Janssen Pharmaceutical of Johnson & Johnson released new long-term data from the open-label period of its Phase III VOYAGE 1 clinical trial. The trial was evaluating Tremfya (guselkumab) in moderate to severe plaque psoriasis. Results were presented at the 39th Fall Clinical Dermatology Conference held in Las Vegas, Nevada.

Tremfya is a monoclonal antibody that binds to the p19 subunit of interleukin (IL)-23. It has been approved in the U.S., Europe, Japan and several other countries for adults with moderate to severe plaque psoriasis. IL-23 drives inflammation in several diseases, including psoriasis. The Tremfya development program includes two Phase III trials looking at Tremfya for active psoriatic arthritis, a Phase IIb/III study in Crohn’s disease, a Phase IIb/III trial in ulcerative colitis, and two other Phase II studies, one evaluating biologic combination therapy in ulcerative colitis and the other for Hidradenitis Suppurativa.

The extended-label trial looked at patients for four years after the initial trial. The patients were initially randomized to receive either Tremfya or placebo, but at 16 weeks everyone received Tremfya. The VOYAGE 1 study found that 82% of patients receiving Tremfya in a combined group of individuals that initially received Tremfya or placebo then crossed over to Tremfya at week 16 showed at least a 90% improvement in the Psoriasis Area Severity Index (PASI 90) and an Investigator’s Global Assessment (IGA) score of cleared (0) or minimal disease (1) at week 204, which is four years.

“Dermatologists and psoriasis patients benefit from long-term efficacy and safety studies like VOYAGE 1,” said Andrew Blauvelt, president, Oregon Medical Research Center, and VOYAGE 1 study steering committee member. “When approaching treatment for a lifelong, chronic condition like psoriasis, it’s important to be informed about how available medicines work over time. These findings demonstrated maintenance of PASI 90 and IGA 0/1 response rates for four years in adults with moderate-to-severe plaque psoriasis.”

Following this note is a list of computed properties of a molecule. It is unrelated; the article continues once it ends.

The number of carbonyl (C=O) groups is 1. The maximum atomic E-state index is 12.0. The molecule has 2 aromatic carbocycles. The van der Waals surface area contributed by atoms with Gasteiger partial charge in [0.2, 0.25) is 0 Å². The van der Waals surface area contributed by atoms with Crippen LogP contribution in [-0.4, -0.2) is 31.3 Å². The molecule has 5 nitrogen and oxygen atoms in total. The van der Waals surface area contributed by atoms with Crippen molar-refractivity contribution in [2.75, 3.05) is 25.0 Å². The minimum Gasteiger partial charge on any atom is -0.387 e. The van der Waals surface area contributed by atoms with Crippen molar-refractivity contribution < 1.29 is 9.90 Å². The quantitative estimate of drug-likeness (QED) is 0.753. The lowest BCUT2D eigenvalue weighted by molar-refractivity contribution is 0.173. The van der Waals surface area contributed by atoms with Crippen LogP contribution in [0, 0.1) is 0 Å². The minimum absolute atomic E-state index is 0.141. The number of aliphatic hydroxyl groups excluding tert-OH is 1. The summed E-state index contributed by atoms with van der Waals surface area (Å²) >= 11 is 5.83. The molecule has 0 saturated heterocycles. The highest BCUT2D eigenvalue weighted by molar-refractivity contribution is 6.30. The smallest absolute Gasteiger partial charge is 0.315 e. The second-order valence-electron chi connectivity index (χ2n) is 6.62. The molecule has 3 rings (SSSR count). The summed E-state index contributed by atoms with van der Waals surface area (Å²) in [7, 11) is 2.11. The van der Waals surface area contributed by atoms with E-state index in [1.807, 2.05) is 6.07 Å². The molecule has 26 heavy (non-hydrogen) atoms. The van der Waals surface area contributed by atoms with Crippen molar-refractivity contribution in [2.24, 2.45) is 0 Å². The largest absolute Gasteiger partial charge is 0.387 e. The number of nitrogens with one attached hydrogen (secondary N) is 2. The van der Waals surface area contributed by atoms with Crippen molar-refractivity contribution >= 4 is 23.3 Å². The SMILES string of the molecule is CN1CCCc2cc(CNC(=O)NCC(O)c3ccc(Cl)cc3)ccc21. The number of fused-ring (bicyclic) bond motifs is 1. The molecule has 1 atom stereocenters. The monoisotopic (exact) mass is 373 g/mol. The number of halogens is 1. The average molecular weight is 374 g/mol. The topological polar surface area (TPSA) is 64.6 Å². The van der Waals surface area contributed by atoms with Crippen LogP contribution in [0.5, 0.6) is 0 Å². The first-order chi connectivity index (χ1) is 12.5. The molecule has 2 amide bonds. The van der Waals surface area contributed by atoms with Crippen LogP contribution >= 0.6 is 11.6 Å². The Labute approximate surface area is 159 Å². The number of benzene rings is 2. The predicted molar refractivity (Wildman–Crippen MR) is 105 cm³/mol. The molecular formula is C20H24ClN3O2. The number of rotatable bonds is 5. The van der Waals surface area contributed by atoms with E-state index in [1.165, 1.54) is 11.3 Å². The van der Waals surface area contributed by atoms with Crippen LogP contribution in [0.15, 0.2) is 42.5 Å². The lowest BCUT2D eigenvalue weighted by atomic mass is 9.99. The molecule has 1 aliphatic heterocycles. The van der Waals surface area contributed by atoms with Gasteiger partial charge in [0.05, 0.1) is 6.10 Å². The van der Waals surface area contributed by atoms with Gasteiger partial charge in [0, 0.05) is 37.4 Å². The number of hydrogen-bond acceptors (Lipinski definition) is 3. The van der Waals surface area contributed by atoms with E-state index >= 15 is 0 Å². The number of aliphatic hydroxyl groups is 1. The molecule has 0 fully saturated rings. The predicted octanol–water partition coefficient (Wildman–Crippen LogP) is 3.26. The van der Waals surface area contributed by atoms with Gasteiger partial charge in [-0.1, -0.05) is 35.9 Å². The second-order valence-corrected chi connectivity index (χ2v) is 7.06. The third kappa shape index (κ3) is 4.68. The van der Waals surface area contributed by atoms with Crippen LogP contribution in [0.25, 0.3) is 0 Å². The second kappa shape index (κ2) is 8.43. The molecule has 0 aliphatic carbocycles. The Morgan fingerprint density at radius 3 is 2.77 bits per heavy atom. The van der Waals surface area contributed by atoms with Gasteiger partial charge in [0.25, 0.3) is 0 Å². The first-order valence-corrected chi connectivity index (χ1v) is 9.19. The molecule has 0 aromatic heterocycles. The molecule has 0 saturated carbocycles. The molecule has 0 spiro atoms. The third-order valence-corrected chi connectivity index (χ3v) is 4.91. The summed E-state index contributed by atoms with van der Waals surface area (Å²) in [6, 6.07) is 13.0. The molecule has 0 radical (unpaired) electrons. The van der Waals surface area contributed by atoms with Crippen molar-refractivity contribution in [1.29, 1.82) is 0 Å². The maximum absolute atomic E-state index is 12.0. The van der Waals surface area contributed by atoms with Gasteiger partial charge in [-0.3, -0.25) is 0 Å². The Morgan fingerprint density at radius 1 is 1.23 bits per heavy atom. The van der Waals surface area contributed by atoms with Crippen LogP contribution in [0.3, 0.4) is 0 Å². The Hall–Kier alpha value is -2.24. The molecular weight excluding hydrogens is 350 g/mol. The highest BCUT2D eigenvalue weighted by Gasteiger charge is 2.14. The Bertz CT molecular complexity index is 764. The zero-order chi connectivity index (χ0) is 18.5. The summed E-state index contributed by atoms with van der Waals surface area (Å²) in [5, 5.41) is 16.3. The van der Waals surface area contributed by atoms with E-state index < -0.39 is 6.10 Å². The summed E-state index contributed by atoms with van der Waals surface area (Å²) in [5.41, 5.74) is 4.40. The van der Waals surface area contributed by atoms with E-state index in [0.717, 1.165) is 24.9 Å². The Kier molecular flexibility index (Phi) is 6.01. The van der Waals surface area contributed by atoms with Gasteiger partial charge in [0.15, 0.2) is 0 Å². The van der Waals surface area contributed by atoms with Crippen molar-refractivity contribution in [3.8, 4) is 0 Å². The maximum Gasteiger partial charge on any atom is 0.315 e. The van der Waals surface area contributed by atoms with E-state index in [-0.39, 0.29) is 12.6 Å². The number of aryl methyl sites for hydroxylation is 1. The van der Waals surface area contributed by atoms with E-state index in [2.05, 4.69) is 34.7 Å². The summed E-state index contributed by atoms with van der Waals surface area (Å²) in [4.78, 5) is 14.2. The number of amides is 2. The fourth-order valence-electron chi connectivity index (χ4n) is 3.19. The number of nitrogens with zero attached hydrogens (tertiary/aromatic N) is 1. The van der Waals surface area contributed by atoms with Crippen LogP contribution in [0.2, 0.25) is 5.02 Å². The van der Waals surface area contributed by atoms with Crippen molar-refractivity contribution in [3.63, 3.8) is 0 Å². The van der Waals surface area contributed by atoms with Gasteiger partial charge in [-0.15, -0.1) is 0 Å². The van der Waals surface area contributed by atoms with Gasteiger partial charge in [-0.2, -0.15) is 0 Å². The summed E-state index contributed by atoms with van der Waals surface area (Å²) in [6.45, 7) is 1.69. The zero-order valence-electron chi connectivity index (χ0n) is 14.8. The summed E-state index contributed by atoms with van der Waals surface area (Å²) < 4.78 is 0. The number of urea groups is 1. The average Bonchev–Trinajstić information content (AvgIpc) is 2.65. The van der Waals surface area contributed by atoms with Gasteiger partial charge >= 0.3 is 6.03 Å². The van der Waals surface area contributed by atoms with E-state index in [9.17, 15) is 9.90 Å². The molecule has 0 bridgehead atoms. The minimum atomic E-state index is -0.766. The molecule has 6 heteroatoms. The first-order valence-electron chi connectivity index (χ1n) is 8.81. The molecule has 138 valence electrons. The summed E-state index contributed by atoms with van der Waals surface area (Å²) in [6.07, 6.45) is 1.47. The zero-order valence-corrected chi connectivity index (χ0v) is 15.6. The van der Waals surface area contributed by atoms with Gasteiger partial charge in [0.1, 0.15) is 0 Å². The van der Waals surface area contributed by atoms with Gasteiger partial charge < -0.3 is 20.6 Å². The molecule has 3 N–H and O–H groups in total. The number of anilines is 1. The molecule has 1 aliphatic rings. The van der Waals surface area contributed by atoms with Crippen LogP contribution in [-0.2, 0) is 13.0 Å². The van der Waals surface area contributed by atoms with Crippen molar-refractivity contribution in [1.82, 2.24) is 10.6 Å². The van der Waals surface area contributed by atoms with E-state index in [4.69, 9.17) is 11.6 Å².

Psoriasis is an immune-mediated illness that is marked by an overproduction of skin cells. This results in raised, red, scaly plaques that can be itchy or painful. About 8 million people in the U.S. have the disease and about 125 million individuals worldwide. About a quarter of those are considered moderate to severe.

Co-primary endpoints of the trial were the proportions of patients receiving Tremfya versus placebo that hit IGA 0/1 and PASI 90 at week 16. Secondary endpoints were evaluated at week 16, 24, and 48. The open-label extension trial started at week 52 and is still ongoing.

More data from the open-label extension period showed that PASI 100, IGA 0/1, and IGA 0 clear skin responses were consistent at the year (52 week) mark and the four-year (204 week) mark in the combined patient groups. No new safety issues were observed.

“We are excited about these findings as they provide additional data for Tremfya over time in adults living with plaque psoriasis,” said Newman Yeilding, head of Immunology Development, Janssen Research & Development. “In our ongoing commitment to psoriasis patients, we are not only directing efforts towards the discovery and development of new treatment options for dermatologic conditions, we are also recognizing the importance of observing therapies like Tremfya over the long-term.”


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